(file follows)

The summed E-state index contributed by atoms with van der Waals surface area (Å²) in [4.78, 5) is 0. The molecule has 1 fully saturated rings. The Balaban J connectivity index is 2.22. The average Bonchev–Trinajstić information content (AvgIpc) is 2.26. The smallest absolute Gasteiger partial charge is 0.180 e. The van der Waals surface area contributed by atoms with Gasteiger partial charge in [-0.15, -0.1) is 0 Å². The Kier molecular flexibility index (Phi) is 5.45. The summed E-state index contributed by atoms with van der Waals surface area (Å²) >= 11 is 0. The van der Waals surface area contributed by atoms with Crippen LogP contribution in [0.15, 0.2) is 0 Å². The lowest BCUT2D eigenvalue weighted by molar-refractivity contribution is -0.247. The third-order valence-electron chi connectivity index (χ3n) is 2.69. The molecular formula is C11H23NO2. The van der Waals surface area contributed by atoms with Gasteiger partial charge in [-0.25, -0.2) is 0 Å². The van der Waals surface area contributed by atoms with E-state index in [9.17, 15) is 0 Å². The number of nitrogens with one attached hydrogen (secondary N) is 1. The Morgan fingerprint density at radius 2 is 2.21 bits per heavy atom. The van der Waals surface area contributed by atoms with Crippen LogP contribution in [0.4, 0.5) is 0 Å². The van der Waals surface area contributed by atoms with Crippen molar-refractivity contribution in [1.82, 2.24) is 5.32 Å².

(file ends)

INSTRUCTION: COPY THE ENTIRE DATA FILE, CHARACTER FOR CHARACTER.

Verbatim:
The summed E-state index contributed by atoms with van der Waals surface area (Å²) in [4.78, 5) is 0. The molecule has 1 fully saturated rings. The Balaban J connectivity index is 2.22. The average Bonchev–Trinajstić information content (AvgIpc) is 2.26. The smallest absolute Gasteiger partial charge is 0.180 e. The van der Waals surface area contributed by atoms with Gasteiger partial charge in [-0.15, -0.1) is 0 Å². The Kier molecular flexibility index (Phi) is 5.45. The summed E-state index contributed by atoms with van der Waals surface area (Å²) >= 11 is 0. The van der Waals surface area contributed by atoms with Crippen LogP contribution in [0.15, 0.2) is 0 Å². The lowest BCUT2D eigenvalue weighted by molar-refractivity contribution is -0.247. The third-order valence-electron chi connectivity index (χ3n) is 2.69. The molecular formula is C11H23NO2. The van der Waals surface area contributed by atoms with Gasteiger partial charge in [-0.25, -0.2) is 0 Å². The van der Waals surface area contributed by atoms with E-state index in [9.17, 15) is 0 Å². The number of nitrogens with one attached hydrogen (secondary N) is 1. The Morgan fingerprint density at radius 2 is 2.21 bits per heavy atom. The van der Waals surface area contributed by atoms with Crippen LogP contribution in [0.4, 0.5) is 0 Å². The van der Waals surface area contributed by atoms with Crippen molar-refractivity contribution in [1.82, 2.24) is 5.32 Å².